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Sustainability of Commercial Vegetable Production under Fallow Systems in the Uplands of Mindanao, The Philippines
D. D. Poudel, T. M. Nissen and D. J. Midmore
Mountain Research and Development
Vol. 19, No. 1 (Feb., 1999), pp. 41-50
Published by: International Mountain Society
Stable URL: http://www.jstor.org/stable/3674112
Page Count: 10
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The quality of fallow lands in northern Mindanao, the Philippines, was assessed with a farm survey and soil sampling in order to understand land-use dynamics under upland commercial vegetable production systems. Twenty-one percent of commercial vegetable growers practiced fallow systems, with an average re-cultivation period of four years. The soils of the fallow lands were highly acidic, nutrient poor, and higher in exchangeable aluminum compared to lands currently under cultivation. Land fallowing was more prominent on large farms and those with higher farm labor requirements. Two distinct groups of land fallowers were identified. The first represented fallowers with a positive net return from vegetable crops while the second, and larger, group represented land fallowers with negative net return from vegetable crops. Re-cultivation of fallow lands was more common in the second group. To rejuvenate fallow lands, timber tree planting was the most preferred option of the first group while fruit trees were preferred by the second group. In light of the apparently slow rate of soil fertility regeneration, the lack of capital among most land fallowers, and the increasing demand for arable land to raise farm income, planting of trees on cultivated lands before their being set aside as fallow for natural fertility regeneration is suggested as a potential measure to increase farm income and the sustainability of upland commercial vegetable production under fallow systems.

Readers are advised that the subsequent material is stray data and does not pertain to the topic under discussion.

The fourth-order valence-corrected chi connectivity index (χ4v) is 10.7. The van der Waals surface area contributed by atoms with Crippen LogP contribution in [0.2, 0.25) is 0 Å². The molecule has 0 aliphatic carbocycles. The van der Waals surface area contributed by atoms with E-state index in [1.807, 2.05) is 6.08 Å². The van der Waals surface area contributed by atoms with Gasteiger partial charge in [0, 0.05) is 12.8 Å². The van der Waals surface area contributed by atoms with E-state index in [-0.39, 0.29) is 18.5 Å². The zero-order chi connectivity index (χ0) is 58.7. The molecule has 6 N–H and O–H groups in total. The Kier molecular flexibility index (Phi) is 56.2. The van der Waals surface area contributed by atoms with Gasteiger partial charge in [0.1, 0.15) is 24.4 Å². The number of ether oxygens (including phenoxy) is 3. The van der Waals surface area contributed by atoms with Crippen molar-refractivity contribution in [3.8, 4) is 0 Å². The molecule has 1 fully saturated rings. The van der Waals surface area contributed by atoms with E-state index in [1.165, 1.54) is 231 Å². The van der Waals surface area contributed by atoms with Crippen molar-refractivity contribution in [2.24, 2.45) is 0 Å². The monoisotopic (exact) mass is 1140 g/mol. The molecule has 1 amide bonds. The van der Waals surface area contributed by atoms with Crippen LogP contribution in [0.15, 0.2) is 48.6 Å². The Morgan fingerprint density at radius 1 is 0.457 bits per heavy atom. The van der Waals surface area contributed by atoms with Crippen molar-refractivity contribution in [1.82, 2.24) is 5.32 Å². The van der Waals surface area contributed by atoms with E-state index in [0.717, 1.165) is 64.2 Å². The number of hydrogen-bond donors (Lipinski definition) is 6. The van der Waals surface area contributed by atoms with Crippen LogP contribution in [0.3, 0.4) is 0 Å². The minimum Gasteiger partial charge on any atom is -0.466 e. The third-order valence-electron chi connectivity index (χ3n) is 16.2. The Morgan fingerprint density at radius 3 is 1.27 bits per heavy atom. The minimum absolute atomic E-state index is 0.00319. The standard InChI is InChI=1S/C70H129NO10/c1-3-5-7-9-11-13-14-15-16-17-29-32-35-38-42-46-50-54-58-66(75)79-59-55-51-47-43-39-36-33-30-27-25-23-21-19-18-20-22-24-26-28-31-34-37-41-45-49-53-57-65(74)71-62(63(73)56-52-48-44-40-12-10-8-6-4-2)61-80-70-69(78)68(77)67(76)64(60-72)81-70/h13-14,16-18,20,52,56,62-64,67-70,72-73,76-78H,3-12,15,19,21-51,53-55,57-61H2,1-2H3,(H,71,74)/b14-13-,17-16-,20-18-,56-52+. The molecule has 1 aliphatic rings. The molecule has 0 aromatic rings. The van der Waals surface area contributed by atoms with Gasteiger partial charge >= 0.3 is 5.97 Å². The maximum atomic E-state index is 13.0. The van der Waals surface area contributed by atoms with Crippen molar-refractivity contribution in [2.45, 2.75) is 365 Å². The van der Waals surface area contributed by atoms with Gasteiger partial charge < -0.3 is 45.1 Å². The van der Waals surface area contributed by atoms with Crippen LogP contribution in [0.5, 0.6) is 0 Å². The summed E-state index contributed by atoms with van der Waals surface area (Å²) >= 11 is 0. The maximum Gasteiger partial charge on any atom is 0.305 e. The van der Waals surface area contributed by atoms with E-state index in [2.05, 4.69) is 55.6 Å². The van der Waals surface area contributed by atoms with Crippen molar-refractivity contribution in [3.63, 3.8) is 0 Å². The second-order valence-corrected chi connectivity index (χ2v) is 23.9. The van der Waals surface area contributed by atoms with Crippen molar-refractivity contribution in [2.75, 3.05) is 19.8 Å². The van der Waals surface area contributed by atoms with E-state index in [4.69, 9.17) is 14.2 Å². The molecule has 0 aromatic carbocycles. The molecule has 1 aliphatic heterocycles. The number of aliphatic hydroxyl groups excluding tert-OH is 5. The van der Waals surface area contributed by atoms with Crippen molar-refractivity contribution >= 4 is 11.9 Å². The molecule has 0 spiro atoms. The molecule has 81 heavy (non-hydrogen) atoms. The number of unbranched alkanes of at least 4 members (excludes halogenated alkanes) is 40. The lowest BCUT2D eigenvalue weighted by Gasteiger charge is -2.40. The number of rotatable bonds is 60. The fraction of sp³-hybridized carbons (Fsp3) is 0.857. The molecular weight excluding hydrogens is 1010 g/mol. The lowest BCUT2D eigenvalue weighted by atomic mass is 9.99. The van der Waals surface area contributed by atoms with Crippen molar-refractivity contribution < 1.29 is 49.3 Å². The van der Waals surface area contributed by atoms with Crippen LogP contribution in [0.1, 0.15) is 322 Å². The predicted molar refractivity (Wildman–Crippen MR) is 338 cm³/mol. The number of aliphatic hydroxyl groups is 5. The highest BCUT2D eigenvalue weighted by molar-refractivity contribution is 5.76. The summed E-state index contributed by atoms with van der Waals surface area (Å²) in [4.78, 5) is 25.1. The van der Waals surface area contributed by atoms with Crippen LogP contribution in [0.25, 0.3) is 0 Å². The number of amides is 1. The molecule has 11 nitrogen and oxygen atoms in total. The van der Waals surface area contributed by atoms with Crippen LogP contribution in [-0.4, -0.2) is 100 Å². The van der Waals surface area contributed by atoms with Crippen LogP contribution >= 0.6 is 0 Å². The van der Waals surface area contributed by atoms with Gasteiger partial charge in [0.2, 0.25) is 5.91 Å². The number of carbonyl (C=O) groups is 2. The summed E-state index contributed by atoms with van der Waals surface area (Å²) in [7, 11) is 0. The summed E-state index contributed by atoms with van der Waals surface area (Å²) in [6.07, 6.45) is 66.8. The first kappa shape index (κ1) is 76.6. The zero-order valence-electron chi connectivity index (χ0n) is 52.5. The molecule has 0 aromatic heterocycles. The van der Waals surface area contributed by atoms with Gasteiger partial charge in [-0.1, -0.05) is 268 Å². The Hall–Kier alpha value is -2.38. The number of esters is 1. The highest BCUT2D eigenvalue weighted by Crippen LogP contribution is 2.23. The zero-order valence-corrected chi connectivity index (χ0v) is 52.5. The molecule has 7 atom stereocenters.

Mountain Research and Development © 1999 International Mountain Society